San Francisco Landmarks
The land on which Rincon Annex is located was previously owned by the Southern Pacific Railroad and was a proposed site for a train station. With the construction of the Bay Bridge, and the increased automobile and public transit commuting on the bridge, the need for a new depot was obviated. The Federal Government obtained the site for its new mail handling facility.
Ground was broken on June 1, 1939. Construction was finished on October 15, 1940, and the facility officially opened on October 26, 1940.
Rincon Annex, designed by Gilbert S. Underwood, is a superb specimen of the Streamline Moderne architectural style, a period piece in mint condition. The only stylistically comparable public building in San Francisco is the Maritime Museum, also built in 1939.
San Francisco Street Trees
Consider Highclere Castle (Downton Abbey). Lovely building.
Consider the Taj Mahal, the Doge's Palace, the Parthenon, the Lincoln Memorial, the Sagrada Familia, the Winter Palace of the Tsar, the Hagia Sophia, San Francisco's own City Hall and Opera House and Legion of Honor.
Lovely buildings, all. Essential to their appeal is that they stand unobstructed to be admired from any angle and at any distance.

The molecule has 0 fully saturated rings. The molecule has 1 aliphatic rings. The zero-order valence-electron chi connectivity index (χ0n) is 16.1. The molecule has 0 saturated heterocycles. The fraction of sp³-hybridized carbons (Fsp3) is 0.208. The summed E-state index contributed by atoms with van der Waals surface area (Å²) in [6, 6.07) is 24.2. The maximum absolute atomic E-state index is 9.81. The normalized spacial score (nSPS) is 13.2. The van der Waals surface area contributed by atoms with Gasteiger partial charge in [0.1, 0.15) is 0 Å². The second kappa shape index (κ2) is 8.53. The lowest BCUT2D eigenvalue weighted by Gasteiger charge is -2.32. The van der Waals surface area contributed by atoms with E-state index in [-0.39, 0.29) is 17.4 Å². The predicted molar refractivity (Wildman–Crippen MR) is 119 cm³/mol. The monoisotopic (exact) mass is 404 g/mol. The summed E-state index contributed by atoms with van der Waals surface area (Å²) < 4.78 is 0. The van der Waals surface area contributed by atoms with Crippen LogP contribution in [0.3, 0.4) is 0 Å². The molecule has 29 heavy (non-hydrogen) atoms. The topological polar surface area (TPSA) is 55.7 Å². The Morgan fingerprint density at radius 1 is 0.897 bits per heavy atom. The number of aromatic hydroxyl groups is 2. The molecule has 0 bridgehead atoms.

Over the past twenty years or so, many of San Francisco's most distinctive buildings have gone into hiding behind ill-considered street trees. Except for the Spreckels Mansion Spite Hedge which clearly flips the bird to San Francisco, most of these trees were planted in good faith to beautify the streetscape, filter the air, increase property values; but like the cute SPCA puppy who grows up to be a two hundred pound mastiff, many of our street trees would be more at home in the country than the city.
Here is a short list of some striking San Francisco buildings which I wish were more clearly visible. I'm sure the Hop-On Hop-Off tourists would enjoy them too. They can see an ineptly pruned ficus or an ailing plane tree anywhere.